Arigo – Psychic Surgeon?
Known mainly from the Philippines and Brazil, psychic surgery is a supposedly paranormal medical practice where tissue is removed from the patient’s body by a ‘psychic doctor’ in a painless operation, performed without the use of anaesthetics or antiseptics. The procedure is often undertaken with bare hands or extremely basic medical instruments and leaves little if any trace of the skin having been broken. Most of the medical profession today considers psychic surgery a complete fraud, an irresponsible practice giving false hope to those suffering from fatal diseases.
In Brazil in the late 1950s many ‘spiritual doctors’ were associated with the philosophical doctrine of ‘spiritism’, founded in in the mid 19th Century by French school teacher Léon Rivail, using the pseudonym Allan Kardec. One of the first and most famous of these Brazilian psychic surgeons was an ex-miner known as Arigó. José Pedro de Freitas (he took the name Arigó when he became famous as a healer in 1950) was born in October 1921, on a farm 6km outside the mining town of Congonhas do Campo, east-central Minas Gerais, in the Brazilian Highlands. Arigó came from a poor family, he left school at 14 to begin work in the local mines.
When he was 30 years old Arigó began suffering from depression, and experienced fierce headaches, nightmares, sleep-walking and hallucinations.
Unable to get any relief from the town doctors the distraught young man went to a local spiritist named Olivera, who prayed for him and told him that the cause of the problem was a spirit attempting to work through him. One dramatic event was to convince Arigó of the truth of this statement.
Arigó’s Early Psychic Surgery
According to the story, in 1950, state senator Bittencourt apparently invited Arigó along with some other miners to attend a rally in the city of Belo Horizonte. Arigó was staying at the same hotel as the senator, who had recently learned that he was suffering from a cancerous tumour which required immediate treatment. The senator was intending to travel to the US to undergo surgery after the rally. That night Arigó entered Bittencourt’s room apparently in a state of trance, carrying a razor. The senator passed out only to awake the next morning to find his pyjama top slashed, blood on his chest and a neat incision in his ribcage.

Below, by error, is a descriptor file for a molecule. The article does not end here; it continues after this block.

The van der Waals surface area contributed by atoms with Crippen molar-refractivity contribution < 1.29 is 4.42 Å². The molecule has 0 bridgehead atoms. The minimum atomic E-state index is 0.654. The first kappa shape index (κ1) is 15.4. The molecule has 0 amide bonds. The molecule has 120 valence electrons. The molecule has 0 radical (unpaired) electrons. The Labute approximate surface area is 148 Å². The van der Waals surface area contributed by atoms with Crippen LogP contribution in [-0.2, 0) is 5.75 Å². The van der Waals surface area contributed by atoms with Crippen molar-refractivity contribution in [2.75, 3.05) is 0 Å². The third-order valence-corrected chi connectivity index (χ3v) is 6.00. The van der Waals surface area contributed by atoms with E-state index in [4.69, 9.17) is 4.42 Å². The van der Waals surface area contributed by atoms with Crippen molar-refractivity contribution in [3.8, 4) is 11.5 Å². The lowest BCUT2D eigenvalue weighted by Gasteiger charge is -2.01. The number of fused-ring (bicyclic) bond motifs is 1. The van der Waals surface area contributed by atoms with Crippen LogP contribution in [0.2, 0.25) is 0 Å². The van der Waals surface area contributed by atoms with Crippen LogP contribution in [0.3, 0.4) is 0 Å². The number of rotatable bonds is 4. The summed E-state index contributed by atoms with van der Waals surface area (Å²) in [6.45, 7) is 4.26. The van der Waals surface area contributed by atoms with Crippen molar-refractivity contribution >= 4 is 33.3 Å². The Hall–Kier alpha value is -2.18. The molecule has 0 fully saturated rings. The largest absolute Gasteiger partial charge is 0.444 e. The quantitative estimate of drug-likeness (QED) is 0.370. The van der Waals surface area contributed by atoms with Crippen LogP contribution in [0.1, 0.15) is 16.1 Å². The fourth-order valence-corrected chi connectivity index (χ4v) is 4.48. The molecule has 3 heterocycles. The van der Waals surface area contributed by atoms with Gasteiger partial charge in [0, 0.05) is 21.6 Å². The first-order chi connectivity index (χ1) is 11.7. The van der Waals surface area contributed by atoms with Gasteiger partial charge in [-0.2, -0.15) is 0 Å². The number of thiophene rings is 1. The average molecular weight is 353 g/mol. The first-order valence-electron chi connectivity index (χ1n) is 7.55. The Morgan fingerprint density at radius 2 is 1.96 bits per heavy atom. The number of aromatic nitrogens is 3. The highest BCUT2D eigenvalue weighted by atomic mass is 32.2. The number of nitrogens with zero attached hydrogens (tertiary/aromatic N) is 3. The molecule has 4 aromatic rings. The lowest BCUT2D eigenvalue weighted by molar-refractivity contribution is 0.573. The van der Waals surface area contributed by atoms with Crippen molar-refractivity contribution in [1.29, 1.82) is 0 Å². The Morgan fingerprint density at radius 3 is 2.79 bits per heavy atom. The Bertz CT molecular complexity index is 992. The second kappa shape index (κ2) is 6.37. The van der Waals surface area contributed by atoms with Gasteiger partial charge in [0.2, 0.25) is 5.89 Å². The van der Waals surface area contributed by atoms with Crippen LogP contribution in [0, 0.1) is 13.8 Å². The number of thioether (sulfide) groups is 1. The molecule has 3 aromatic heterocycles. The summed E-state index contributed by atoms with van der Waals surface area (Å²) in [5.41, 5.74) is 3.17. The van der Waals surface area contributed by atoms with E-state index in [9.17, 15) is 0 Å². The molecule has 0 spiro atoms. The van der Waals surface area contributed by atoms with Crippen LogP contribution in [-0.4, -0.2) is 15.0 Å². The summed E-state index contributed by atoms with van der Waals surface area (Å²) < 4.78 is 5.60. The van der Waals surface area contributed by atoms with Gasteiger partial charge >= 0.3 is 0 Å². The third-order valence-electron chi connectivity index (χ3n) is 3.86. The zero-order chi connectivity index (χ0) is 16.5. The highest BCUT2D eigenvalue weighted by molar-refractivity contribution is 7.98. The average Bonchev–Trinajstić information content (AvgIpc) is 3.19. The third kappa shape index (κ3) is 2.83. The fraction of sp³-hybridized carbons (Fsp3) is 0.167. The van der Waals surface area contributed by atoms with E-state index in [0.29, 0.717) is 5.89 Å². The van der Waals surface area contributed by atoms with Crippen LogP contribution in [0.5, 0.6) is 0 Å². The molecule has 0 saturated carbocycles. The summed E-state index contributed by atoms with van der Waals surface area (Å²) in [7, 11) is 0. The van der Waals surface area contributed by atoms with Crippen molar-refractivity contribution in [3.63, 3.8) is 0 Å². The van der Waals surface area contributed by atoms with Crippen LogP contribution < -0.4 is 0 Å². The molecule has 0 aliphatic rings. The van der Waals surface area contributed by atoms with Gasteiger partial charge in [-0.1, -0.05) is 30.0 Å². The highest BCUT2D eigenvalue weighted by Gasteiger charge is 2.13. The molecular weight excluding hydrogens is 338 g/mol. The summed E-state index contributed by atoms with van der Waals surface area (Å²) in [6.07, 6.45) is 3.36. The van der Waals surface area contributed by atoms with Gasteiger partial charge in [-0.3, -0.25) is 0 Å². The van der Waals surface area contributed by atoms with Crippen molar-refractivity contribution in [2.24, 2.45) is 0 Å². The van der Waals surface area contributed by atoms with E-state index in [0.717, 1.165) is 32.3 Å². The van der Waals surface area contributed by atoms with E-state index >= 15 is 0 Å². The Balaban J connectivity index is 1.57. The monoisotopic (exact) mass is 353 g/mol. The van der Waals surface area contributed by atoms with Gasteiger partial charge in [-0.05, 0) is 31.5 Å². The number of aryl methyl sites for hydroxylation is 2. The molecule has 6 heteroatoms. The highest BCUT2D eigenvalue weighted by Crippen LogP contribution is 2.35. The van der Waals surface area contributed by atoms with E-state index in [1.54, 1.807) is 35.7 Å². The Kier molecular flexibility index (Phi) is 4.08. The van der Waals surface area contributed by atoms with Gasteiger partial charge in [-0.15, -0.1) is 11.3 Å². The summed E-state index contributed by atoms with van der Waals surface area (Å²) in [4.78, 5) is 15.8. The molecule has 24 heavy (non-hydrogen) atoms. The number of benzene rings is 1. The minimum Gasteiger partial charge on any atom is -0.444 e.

In a state of profound shock the senator went to find Arigó who remembered nothing of the incident but helped the dazed man to a taxi which took him to his physician. After taking several x-rays senator Bittencourt ‘s doctor informed him that the tumour had inexplicably disappeared.
Overwhelmed by his seemingly miraculous cure Bittencourt started talking about it to his friends and associates and even included it in his political speeches, thus leading to instant fame for Arigó.
Another spectacular case occurred some time in 1956. Apparently, Arigó and his family were gathered round the bed of a female relative dying from cancer of the uterus. With the priest about to administer the last rites Arigó suddenly ran out of the room into the kitchen, grabbed a knife came back and thrust it swiftly into the woman’s vagina. Twisting the knife around for a few seconds he rapidly extracted the bloody tumour which he threw, together with the kitchen knife, into the sink. He then collapsed, and subsequently stated that he could remember nothing of the operation. The understandably stunned relatives immediately called a doctor, who confirmed that Arigó had indeed removed a tumour from the woman, without apparent pain or haemorrhaging. The relative soon recovered completely from the disease. The account of this miraculous cure is, like the majority in the case of Arigó, anecdotal, so it is impossible now to verify the truth of most of the stories.
The Spirit of Dr. Fritz
Arigó claimed that he performed his operations whilst in a trance state possessed by (or channelling) the spirit of a German doctor called ‘Dr Adolphus Fritz’, who had apparently died in 1918, during World War I. This was the spirit that Olivera had said was trying to work through him, and after Arigó began his work as a psychic surgeon his severe headaches stopped and only returned when he later decided to temporarily discontinue his surgery.
To perform his surgeries Arigó opened a small clinic in his home town of Congonhas do Campo, where he would carry out his swift operations free of charge. He possessed no medical knowledge whatsoever, worked in unsanitary conditions, and used only his hands, a rusty knife or occasionally a pair of scissors; his only concession to cleanliness was to wipe his knife on his shirt before and after surgery. Despite these apparently dangerous conditions he performed perhaps a million successful operations over a twenty-year period, regularly treating hundreds of people a day in his surgery. During the operations there would be little bleeding and the patients would feel no pain. There was no need for stitches and wounds would heal remarkably fast; there is also no record of a patient ever having become infected, despite the unsterile conditions.
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